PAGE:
Welcome to day 7 of 31 Days of Heterotopias: Motels and Hotels, a month of posts about how motels, hotels, and inns function as heterotopias and liminal spaces in society. Each post will look at these ideas from its own vantage point, which may not obviously connect with the others, and which may mention motels and hotels only peripherally or may focus on them without referencing heterotopia or liminality. I won’t attempt to tie the posts together. They’ll all be listed here, as they are posted.
Being in a foreign place, preferably for the first time, having seen many things and collected new impressions, and returning to an empty hotel room with an hour or so to blow. That mix often yields fine results. — Stefan Sagmeister
Yes, it does, and here’s another thing that can yield fine results: Being in a familiar place, even a place of childhood, having seen many things and collected many impressions, having emotionally compressed past, present, and future into one sticky toffee, returning to an empty hotel room with an hour or so to blow.
Specifically: After spending an intense day or two with family for a sister’s 50th birthday celebration in Virginia,
with a visit on the way to meet your favourite Hannah Banana bulldog (may she rest in peace) and her brother, Tank, and her mother, Kim, in Charlottesville,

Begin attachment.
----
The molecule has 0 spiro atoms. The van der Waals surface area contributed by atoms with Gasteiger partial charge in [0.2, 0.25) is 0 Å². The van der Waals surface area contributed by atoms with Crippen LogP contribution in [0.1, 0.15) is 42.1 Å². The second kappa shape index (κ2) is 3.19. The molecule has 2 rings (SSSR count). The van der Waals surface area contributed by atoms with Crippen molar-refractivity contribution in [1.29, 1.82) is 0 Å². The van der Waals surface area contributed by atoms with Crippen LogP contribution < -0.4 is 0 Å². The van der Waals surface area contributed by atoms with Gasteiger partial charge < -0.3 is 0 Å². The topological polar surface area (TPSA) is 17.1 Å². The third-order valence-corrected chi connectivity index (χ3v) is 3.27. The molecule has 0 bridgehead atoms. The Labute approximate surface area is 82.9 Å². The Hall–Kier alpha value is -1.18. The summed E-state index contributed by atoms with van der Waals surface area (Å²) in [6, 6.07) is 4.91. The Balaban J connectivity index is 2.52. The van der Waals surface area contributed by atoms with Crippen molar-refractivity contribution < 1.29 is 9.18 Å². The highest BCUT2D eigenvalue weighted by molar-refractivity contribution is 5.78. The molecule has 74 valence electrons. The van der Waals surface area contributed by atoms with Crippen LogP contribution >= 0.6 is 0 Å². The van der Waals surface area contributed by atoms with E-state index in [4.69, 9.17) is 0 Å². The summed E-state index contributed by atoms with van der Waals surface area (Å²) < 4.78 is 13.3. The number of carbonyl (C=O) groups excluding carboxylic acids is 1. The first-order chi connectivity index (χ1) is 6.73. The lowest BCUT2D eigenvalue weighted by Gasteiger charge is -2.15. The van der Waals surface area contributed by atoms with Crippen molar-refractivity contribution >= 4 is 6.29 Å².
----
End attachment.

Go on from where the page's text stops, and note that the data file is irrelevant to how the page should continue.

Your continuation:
then a week exploring your most favourite spot in the world (Jekyll Island, GA) with just your spouse,
with an utterly perfect side trip to Fernandina Island, FL to spend time with a good friend who’s moved too far away,
then a 9-hour car trip back to Richmond, Virginia — to visit a botanical garden before returning the rental car and boarding the train in the late afternoon for the trip back to Boston (an overnight journey) — to arrive there tired and anxious from the harrowing rainstruck highway through the Carolinas, later than expected without food breaks, ordering ahead online (still on the highway) from your phone, from the familiar and comforting Olive Garden menu, dashing in to pick up the food in a torrential rain storm, and arriving a few minutes later at a decent-enough chain hotel — one you’ve stayed in several times in the past, including before and after funerals, before and after weddings, before and after other intense family events that take a psychic and physical toll, despite joy, love, history, because of history, patterns, the way time unfolds — to eat and rest. Only to eat,
in your room with its “Do Not Disturb” tag hanging on the doorknob, and only to rest, mindless, knowing that no one else knows you’re here and no one will come bother you, need anything, expect anything. And that there is no routine for you to adhere to. Ahhh.
Then, to get back to the quote above, in those moments you may dwell in the midst of possibility, gratitude for friends and family, reluctance and anticipation of returning home, longing for the beach and the south and the simple condo and anonymity and every-day discovery and wonder, longing for close friends to be closer, longing for exactly where you are and what you’re doing. Shaken, stirred, it’s still a fine result.
Chain motels and chain restaurants can nourish, recharge, shelter and bring comfort. Bless them.